Strengths and limitations
A major strength of this study is the focus on patients with viraemia, who are a priority population at high risk of increased morbidity and mortality, onwards HIV transmission and development of HIV drug resistance.1 Interventions to improve viral suppression among this group have been prioritised by the WHO and align with several objectives in the Global Action Plan on HIV drug resistance.43 While our study may be underpowered to detect a significant effect of point-of-care viral load testing on viral resuppression, we will determine the feasibility of conducting larger studies to answer this question in this setting. Our use of normalisation process theory will allow a rigorous assessment of what is needed to ‘normalise’ point-of-care testing in the South African healthcare system.
A limitation of this study is the focus on ‘supply-side’ implementation of point-of-care viral load testing. Receiving results on the same day could also increase patient understanding and motivate adherence, but evaluating this from the patient perspective is beyond the scope of the study. Furthermore, findings from this large urban, clinic may not be applicable to other settings, including smaller clinics in rural settings where advantages of point-of-care testing over laboratory-based testing may differ. Our future trial may be best designed as a cluster randomised trial, with individual clinics randomised to receive the point-of-care testing intervention. While POwER is an individually randomised study, estimates of the effect of point-of-care testing will remain valuable for design of potential cluster randomised or individually randomised future studies.
Coinciding with the rollout of dolutegravir is both a strength and a weakness of our study. We will enrol patients on either NNRTI- or dolutegravir-based ART, therefore, allowing estimates of the effect of point-of-care testing in either group. For patients enrolled on NNRTIs, this also presents an opportunity to assess whether point-of-care viral load testing can assist the transition to dolutegravir-based regimens. For patients enrolled on dolutegravir, a potential limitation is that point-of-care viral load testing will not be used to expedite a switch to second line, although it may still improve enhanced adherence counselling and allow more efficient care that can help ensure retention and virological suppression. Lastly, we will be able to assess early viral suppression outcomes and the frequency of HIV drug resistance among people with viraemia on dolutegravir. This is a pressing research question for global policy makers, because it determines the need for HIV drug-resistance testing and second-line ART after introduction of a dolutegravir-based first-line in LMICs.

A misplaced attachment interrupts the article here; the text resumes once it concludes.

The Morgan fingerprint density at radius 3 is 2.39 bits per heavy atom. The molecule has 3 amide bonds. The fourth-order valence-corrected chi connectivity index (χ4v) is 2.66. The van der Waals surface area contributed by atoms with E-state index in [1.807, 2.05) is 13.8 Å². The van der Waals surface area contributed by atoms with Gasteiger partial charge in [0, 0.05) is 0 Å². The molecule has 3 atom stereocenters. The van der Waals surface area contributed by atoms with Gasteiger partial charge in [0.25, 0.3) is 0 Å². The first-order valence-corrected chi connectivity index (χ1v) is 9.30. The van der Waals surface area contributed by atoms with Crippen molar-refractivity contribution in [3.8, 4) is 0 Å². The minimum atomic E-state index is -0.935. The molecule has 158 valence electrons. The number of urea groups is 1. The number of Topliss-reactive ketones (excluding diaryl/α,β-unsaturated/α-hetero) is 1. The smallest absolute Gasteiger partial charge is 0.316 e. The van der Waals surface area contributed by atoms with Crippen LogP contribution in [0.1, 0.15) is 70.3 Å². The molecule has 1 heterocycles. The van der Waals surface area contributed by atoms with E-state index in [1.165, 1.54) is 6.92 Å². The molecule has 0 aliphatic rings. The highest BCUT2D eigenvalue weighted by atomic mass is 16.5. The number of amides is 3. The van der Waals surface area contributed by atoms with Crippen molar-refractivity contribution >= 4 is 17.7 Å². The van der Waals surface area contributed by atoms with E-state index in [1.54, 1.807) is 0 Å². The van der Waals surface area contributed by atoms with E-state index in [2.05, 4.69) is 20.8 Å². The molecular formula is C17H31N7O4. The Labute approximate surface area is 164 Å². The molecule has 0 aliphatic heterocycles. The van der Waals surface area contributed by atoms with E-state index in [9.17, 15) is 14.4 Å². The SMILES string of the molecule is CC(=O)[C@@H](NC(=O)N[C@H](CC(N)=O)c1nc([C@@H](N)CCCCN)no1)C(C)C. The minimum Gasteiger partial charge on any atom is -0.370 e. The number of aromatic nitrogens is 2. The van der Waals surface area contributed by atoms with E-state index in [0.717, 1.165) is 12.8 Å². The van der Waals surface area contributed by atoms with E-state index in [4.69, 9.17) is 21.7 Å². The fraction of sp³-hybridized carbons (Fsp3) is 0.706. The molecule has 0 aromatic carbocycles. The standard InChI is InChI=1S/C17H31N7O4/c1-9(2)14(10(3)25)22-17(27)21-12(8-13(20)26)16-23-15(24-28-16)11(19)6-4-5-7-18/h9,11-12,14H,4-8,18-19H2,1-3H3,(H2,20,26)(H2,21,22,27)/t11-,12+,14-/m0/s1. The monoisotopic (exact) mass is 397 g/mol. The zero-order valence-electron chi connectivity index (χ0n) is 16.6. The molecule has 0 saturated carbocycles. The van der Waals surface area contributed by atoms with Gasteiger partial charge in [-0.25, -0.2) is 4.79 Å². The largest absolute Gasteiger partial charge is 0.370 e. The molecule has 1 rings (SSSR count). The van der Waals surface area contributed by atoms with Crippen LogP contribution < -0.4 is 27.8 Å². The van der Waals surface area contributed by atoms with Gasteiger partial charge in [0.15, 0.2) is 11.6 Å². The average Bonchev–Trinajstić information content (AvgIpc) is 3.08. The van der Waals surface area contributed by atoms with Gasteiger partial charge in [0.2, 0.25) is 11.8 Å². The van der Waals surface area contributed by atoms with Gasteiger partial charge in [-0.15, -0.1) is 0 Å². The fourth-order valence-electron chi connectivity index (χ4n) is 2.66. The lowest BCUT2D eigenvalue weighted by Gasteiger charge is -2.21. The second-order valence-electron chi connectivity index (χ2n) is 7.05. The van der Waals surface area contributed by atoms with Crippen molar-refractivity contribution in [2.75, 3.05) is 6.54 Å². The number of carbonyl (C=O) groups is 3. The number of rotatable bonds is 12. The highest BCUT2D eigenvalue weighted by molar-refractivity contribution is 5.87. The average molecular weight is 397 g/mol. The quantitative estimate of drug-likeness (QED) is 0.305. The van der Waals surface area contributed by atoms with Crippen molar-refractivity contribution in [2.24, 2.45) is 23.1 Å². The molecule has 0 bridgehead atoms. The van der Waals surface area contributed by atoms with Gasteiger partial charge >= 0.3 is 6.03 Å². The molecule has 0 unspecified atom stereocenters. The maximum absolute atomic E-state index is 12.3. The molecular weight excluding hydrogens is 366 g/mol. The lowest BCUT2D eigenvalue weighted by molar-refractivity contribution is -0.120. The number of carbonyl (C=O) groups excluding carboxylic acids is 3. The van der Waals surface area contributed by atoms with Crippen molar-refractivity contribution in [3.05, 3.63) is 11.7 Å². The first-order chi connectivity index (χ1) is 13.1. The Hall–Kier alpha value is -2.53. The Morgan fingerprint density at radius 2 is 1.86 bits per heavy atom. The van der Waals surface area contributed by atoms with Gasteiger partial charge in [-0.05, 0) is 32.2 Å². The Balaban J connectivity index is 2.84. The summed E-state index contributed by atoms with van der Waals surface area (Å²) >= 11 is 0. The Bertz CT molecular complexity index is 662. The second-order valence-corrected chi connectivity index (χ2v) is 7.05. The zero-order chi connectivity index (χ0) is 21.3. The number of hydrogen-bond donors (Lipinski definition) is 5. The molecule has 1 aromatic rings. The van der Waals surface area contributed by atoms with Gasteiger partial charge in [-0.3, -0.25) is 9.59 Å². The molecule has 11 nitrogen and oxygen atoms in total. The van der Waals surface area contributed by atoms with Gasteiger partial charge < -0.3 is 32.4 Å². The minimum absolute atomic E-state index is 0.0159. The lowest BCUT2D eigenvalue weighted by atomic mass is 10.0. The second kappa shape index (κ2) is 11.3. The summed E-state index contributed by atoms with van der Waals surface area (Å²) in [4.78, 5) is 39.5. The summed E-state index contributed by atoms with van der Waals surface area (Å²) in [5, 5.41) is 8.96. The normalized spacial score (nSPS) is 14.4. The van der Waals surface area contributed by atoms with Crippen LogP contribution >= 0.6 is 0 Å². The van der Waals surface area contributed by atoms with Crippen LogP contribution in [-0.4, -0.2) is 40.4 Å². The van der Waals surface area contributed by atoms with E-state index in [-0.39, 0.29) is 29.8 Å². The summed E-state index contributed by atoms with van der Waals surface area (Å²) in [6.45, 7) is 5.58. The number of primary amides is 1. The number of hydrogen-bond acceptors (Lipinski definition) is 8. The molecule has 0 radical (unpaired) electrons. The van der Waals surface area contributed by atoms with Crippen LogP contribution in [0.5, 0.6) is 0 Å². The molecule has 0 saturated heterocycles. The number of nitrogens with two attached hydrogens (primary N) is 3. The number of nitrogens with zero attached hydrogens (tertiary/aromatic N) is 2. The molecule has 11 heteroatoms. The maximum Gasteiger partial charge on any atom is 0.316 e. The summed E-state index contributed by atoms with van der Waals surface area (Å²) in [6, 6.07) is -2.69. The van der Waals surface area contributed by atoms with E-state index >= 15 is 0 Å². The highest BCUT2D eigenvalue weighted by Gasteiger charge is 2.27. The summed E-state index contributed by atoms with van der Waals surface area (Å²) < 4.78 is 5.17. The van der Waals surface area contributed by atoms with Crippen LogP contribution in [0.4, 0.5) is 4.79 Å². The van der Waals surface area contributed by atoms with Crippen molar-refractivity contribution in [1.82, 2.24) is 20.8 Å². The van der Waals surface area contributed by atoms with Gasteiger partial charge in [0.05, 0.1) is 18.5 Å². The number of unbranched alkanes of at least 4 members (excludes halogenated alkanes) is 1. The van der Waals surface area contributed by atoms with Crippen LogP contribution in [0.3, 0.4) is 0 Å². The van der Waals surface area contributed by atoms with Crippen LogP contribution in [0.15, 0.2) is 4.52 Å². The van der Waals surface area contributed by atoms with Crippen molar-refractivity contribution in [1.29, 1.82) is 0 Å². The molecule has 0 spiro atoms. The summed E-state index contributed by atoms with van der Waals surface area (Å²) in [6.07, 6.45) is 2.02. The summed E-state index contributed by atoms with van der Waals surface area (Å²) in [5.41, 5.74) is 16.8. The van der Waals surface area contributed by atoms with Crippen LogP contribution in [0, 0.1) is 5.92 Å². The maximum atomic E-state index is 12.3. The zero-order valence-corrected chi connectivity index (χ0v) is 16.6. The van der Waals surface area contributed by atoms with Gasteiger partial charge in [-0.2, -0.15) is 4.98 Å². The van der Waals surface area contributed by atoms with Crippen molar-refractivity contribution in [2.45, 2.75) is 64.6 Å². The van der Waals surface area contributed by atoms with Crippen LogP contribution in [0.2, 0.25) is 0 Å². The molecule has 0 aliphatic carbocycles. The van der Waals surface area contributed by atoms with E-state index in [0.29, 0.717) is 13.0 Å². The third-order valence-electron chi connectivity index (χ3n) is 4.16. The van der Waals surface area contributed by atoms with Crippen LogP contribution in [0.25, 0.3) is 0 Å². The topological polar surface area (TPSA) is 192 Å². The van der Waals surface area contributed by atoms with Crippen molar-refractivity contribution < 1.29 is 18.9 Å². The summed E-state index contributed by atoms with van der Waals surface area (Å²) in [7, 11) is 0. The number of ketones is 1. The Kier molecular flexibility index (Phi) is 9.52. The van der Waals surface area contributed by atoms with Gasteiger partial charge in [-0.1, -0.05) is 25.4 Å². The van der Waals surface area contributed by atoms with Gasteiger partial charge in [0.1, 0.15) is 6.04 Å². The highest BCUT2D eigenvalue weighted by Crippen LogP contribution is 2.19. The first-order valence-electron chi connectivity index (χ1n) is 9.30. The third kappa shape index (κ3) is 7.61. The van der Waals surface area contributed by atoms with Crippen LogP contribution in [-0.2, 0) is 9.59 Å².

In summary, we aim to provide evidence as to whether a trial of point-of-care viral load testing to manage viraemia is feasible, and how testing may be implemented in South African clinics. This work will contribute to the development of interventions to improve the management of viraemia among people receiving ART, thereby improving health and leading to longer and better lives, as well as reducing the spread of HIV and preventing drug resistance.
The authors would like to thank all participants in the study and acknowledge the work and support of staff at the Prince Cyril Zulu Clinic, eThekwini Municipality, CAPRISA and the National Health Laboratory Services at Addington and Inkosi Albert Luthuli Hospitals.
Twitter @rjlessells, @ChrisColButler
Contributors JD and NG conceived the study. YS, HN, RL, FS, EB, PM, NS, LL, ST-C, PKD, GH and CCB contributed to study design and implementation. ST-C contributed to design of the qualitative substudy. JD wrote the first draft of the manuscript. All authors critically reviewed and edited the manuscript and consented to final publication.
Funding This work is supported by grants from the Wellcome Trust PhD Programme for Primary Care Clinicians (216421/Z/19/Z), the University of Oxford’s Research England QR Global Challenges Research Fund (0007365) and the Africa Oxford Initiative (AfiOx-119). The University of Oxford is the study sponsor.
Disclaimer The funders and sponsor have no role in study design, manuscript submission, or collection, management, analysis or interpretation of study data.
Competing interests Cepheid and Abbott have provided point-of-care viral load assays at no cost for use at the study site.
Patient consent for publication Not required.
Provenance and peer review Not commissioned; externally peer reviewed.